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Robb Johnson, A Break in the Clouds

Man Walks Into a Pub

Stay Free

There are so many things I could say about this song.

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When I first (mis)heard it, I thought it was awful, and everything punk was supposed to not be about. Rockstar Mick getting sentimental with his own rockstar mythology and patronising his old chum by saying “if you’re in the crowd tonight, have a drink on me.”

But it’s not like that at all. It’s just a brilliant song about friendship, with enough particulars and details to make it both convincing and universal. Weekends, I didn’t go dancing down Streatham, I went watching the bands at the Greyhound and the Winning Post, but I know exactly what you mean, Mick, and I remember trying those awful menthol fags too…

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How long does it take for a song to be allowed to become a folk song? Jim Woodland tells an amusing story about upsetting a folk club with a song about the Falklands; you can’t write folk songs about things that are happening now, spluttered the outraged organiser. How long do I have to wait before I can write about something, asked Jim. 50 years, declared the outraged organiser, with supreme and arbitrary authority. Well, it’s over 30 years since Mick and Joe put this one together…

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So what is a folk song anyway? Bernie Rhodes, the Clash manager, famously gave Mick and Joe some very useful advice when he said: write about what you know, which is what folksong writers are famous for doing, because the unspoken subtext to that statement is that you are also writing about what your audience knows. Folk songs express the common, shared experience. That can be the common, shared experience of folk lore and myth, and it can also be the common, shared experience of a social condition, the day to day living of ordinary people (as opposed to the daydreams of a privileged elite).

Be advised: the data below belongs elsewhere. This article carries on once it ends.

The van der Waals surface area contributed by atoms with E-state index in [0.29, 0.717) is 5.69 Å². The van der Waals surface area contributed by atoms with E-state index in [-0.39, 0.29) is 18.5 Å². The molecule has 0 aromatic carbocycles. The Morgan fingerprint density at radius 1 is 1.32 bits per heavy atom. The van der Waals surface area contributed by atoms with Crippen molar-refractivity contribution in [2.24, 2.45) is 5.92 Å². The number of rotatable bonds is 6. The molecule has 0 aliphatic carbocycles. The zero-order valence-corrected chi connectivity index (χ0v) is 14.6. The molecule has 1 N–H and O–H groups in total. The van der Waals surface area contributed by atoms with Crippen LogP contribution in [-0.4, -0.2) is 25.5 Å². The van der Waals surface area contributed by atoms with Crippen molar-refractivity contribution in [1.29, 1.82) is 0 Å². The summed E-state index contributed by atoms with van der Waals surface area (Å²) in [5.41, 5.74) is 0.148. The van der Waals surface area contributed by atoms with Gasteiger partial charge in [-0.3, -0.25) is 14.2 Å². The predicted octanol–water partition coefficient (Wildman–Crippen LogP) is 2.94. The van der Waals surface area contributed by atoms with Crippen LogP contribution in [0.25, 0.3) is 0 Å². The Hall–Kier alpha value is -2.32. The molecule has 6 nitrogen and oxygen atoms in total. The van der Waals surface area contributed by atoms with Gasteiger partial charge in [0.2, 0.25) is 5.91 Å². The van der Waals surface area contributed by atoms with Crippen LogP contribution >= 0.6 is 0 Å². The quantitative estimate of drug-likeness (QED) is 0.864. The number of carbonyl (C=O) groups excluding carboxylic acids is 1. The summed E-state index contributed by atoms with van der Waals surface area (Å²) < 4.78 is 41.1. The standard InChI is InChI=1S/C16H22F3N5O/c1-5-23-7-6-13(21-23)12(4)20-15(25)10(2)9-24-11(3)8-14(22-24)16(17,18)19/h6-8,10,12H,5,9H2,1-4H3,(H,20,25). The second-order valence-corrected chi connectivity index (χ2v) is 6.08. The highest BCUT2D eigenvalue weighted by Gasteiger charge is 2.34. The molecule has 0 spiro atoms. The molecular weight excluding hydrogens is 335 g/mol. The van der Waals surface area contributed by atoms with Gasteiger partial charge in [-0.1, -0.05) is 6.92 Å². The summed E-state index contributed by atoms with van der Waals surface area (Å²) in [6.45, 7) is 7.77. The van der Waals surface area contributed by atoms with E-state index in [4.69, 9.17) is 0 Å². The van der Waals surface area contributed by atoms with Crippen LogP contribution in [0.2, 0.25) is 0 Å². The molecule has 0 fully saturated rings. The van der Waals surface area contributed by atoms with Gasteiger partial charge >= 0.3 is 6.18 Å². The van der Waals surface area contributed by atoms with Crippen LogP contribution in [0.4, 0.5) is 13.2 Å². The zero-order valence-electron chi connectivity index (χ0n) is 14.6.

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I often seem to get into trouble for my use of Language. My feeling is that songs should reflect the language of everyday speech, and I think my use of Language is generally used to a particular effect, with some occasions of rhetorical use that are a bit like Harold Pinter’s, only less torrential. In this song, the Language is just as it should be, it’s not there to be self-consciously offensive (unlike a lot of rap and metal lyrics), it‘s there because it’s a poetic translation of the singer’s everyday vocabulary. and it’s the only bit of swearing on this album too, I think, which I find quite amusing.

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Funnily enough, reading various Clash biographies, I was surprised to find how me Mick’s paths kept sort of crossing in our musical development. The closest we came was probably the Patti Smith gig at the Roundhouse. None of my mates had wanted to go, so I went on my own, as apparently did Mick and most of the future London punk scene. Perhaps somewhat unwisely, I then went off to Sussex University and discovered folk clubs instead.

 

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